In this case, the ROI calculation would be:

CAC = $485

Customer LTV = $800

ROI = ($800 - $485) / $485 x 100% = 64.94%

  • Lead Conversion ROI Calculation

How to Calculate ROIOne of the most crucial metrics for measuring ROI is the number of leads a marketing campaign brings in. As logic states, more leads means a better ROI.

However, in such scenarios, it becomes imperative that businesses also calculate the ROI from an investment perspective. Bringing in more leads by spending more is good, but for businesses to sustain themselves, they must learn to master the tactics of spending less and generating more.

One way for them to do so is by looking at the total marketing investment and comparing it with the total revenue generated, which can be calculated by knowing the customer LTV.

Looking at our earlier example where we had to choose between email marketing and Facebook ads, let’s assume that both strategies collectively led a total of 6,000 visitors to our business platforms in a specified period.

Based on analyzing the historical data, we’ve also figured out that, on average, approximately 30% of the total visitors on our platform get converted into qualifiable leads. Further, we’ve also deciphered that approximately 11% of those converted leads are closed and brought on board.

As before, using the customer LTV calculator, we were able to find out that the value each customer brings to our business in their lifetime is $800. And finally, keeping track of our campaign spends on email and Facebook, we calculated that the total marketing spends for our business in the specified period is $104,000.

Taking these figures, the calculation for ROI would be:

Total visitors = 6,000

Total clients brought on board = 198

Customer LTV = $800

Total revenue = $158,400

Total marketing investment = $104,000

ROI = ($158,400 - $104,000) / $104,000 x 100% = 52.31%

  • Gross Profit ROI Calculation

How to Calculate ROIWhile most software as a service (SaaS) companies calculate their ROI using one of the methods mentioned above, there might be a few who resort to using the gross profit method.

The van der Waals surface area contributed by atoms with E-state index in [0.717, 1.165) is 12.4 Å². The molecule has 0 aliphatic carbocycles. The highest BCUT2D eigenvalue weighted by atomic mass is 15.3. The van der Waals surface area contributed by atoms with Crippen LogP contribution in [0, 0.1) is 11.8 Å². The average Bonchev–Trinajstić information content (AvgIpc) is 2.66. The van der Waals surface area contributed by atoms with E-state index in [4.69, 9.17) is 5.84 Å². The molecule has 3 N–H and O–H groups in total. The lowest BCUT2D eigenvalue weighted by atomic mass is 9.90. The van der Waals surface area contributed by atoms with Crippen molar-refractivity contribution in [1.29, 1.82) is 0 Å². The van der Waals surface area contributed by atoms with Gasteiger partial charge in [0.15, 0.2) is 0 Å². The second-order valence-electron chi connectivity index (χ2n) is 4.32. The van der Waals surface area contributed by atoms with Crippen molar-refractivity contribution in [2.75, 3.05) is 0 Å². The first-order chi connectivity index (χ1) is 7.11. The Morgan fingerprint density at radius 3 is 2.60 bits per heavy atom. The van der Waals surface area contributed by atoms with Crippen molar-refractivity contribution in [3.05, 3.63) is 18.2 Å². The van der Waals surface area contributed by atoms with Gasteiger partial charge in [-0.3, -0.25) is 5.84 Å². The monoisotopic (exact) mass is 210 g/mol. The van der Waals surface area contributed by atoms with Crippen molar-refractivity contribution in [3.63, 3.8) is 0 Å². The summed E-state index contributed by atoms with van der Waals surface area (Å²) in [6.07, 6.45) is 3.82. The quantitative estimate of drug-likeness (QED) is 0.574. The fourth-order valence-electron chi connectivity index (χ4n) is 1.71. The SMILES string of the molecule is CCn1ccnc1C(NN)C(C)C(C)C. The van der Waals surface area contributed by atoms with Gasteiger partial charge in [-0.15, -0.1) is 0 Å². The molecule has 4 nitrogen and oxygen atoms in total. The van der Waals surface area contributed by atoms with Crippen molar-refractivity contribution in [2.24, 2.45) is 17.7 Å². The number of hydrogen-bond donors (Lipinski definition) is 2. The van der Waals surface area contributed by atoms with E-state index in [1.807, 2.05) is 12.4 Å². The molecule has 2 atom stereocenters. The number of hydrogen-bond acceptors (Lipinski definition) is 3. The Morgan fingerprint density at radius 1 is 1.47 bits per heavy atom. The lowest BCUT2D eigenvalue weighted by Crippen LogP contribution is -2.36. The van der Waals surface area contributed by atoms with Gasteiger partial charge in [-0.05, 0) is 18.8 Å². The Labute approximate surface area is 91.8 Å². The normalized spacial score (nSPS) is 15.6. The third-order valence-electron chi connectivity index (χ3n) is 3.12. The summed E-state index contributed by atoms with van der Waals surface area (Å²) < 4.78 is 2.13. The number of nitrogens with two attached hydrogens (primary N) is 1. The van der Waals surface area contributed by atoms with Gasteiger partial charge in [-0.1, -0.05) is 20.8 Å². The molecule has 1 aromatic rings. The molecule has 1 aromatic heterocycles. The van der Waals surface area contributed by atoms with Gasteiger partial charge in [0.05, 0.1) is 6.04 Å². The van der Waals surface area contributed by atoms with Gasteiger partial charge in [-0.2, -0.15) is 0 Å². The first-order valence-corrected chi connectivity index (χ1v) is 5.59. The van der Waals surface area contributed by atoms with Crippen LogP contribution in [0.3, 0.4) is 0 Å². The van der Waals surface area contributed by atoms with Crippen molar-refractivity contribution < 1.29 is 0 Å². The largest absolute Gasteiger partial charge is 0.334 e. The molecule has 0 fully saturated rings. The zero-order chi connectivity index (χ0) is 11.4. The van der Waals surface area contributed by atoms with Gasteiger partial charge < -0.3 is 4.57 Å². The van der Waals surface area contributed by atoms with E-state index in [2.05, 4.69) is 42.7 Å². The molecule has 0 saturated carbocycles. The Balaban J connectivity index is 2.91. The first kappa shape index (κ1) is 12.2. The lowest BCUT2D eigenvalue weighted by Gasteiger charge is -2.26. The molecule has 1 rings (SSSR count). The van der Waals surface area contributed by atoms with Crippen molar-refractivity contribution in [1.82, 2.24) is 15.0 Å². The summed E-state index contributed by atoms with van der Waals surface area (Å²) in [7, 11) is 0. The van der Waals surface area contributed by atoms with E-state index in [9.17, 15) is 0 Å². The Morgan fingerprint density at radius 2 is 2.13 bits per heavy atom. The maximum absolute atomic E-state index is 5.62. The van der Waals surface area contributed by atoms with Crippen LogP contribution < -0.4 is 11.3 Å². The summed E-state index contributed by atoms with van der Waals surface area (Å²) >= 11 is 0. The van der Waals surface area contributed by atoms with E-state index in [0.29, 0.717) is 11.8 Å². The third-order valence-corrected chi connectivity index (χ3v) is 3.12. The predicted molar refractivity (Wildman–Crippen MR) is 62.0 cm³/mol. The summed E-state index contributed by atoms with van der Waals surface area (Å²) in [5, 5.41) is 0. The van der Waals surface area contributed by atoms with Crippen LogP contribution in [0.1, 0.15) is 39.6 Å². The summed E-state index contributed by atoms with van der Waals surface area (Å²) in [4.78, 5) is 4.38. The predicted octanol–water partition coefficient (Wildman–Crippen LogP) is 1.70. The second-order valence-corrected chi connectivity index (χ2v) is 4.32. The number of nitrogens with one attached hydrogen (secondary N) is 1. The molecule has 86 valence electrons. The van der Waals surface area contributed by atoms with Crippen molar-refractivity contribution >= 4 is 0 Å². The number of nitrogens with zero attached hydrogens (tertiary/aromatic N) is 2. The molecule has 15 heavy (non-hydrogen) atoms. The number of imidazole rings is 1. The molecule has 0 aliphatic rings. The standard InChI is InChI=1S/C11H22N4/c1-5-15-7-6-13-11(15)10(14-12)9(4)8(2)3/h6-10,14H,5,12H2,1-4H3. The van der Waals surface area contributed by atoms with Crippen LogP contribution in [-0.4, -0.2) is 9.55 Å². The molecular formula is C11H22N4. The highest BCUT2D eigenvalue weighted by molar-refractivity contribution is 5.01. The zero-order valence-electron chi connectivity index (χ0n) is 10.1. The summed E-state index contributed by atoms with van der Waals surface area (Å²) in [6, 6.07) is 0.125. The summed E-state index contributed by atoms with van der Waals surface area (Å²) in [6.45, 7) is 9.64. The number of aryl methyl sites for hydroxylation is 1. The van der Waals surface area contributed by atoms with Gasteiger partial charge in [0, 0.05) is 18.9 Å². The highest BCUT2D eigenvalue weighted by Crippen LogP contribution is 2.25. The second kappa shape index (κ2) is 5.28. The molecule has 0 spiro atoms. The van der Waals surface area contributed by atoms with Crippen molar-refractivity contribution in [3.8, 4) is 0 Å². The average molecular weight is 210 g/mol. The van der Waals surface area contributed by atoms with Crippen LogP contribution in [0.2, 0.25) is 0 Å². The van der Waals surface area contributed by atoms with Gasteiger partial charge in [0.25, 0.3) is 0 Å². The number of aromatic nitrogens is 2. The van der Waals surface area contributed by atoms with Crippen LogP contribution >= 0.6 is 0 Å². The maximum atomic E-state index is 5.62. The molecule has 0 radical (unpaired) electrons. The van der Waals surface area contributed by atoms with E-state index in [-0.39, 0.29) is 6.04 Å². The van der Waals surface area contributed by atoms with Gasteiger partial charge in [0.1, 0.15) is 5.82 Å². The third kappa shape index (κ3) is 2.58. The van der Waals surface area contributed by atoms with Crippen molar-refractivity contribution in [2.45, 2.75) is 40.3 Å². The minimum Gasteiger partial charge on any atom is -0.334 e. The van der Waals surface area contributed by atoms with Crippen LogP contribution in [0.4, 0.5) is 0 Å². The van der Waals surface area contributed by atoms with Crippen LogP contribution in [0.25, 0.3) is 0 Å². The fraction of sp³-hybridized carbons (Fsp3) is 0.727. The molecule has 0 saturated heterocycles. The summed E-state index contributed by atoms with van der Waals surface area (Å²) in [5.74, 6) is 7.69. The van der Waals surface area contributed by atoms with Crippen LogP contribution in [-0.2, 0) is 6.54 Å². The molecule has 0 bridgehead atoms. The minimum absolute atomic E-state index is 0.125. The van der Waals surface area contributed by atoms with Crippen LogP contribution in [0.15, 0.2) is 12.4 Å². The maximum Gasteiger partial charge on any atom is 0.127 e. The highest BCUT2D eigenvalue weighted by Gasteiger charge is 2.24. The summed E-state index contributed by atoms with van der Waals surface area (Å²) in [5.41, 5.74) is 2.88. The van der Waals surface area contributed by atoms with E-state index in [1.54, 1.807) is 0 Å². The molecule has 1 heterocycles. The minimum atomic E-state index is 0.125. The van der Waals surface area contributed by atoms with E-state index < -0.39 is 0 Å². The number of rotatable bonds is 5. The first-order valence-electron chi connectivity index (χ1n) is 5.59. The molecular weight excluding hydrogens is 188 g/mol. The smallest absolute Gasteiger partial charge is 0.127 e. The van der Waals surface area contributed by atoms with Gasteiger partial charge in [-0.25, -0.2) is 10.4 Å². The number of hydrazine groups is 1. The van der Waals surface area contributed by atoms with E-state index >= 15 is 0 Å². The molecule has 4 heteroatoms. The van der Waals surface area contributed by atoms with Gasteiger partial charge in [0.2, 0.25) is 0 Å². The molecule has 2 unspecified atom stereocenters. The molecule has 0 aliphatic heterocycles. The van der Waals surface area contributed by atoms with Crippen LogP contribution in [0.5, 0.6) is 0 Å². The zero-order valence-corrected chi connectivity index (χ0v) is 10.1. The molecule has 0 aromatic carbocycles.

This method involves the analysis of the cost of goods sold (COGS) metric, along with other variable costs that agencies incur. Based on the number of products/units that they sell, businesses can calculate the ROI generated from a project and manage their costs accordingly.

For example, let’s assume that the COGS per unit for a company is approximately $100, the selling price per unit is $200, the number of units sold in a specified period is 500, and the total variable costs amount to $8,000.

Using these values, the calculation for the ROI using the gross profit method would be:

Total COGS = $100 x 500 = $50,000

Total revenue = $200 x 500 = $100,000

Gross profit = ($100,000) - ($50,000 + $8,000) = $42,000

ROI = ($42,000) / ($50,000 + $8,000) x 100% = 72.41%

How to Increase ROI

Once you’ve calculated the ROI and have analyzed the strategies that work well, the next step that businesses must incorporate is to ‘invest’ time and money in ways to increase their ROI.

How to Increase ROI

Businesses must also incorporate other ways to increase ROI. When looking for quick wins, they must analyze and introspect the returns generated from existing investment strategies and plan the way forward.

Maybe Facebook ads are better since they are relatively more accurate when it comes to targeting the right kind of demographic.

Or, maybe email marketing is the way to move forward because it delivers a better ROI when compared to the amount of money invested.

To do so, agencies must implement the 5R philosophy that focuses on targeting the right people by executing the right tactics and strategies by having the right tools and the right teams in place.

Looking at the 5Rs individually and collectively, businesses must come up with the best mix that leads them to increase their revenues, reduce their costs, and ultimately increase their ROI.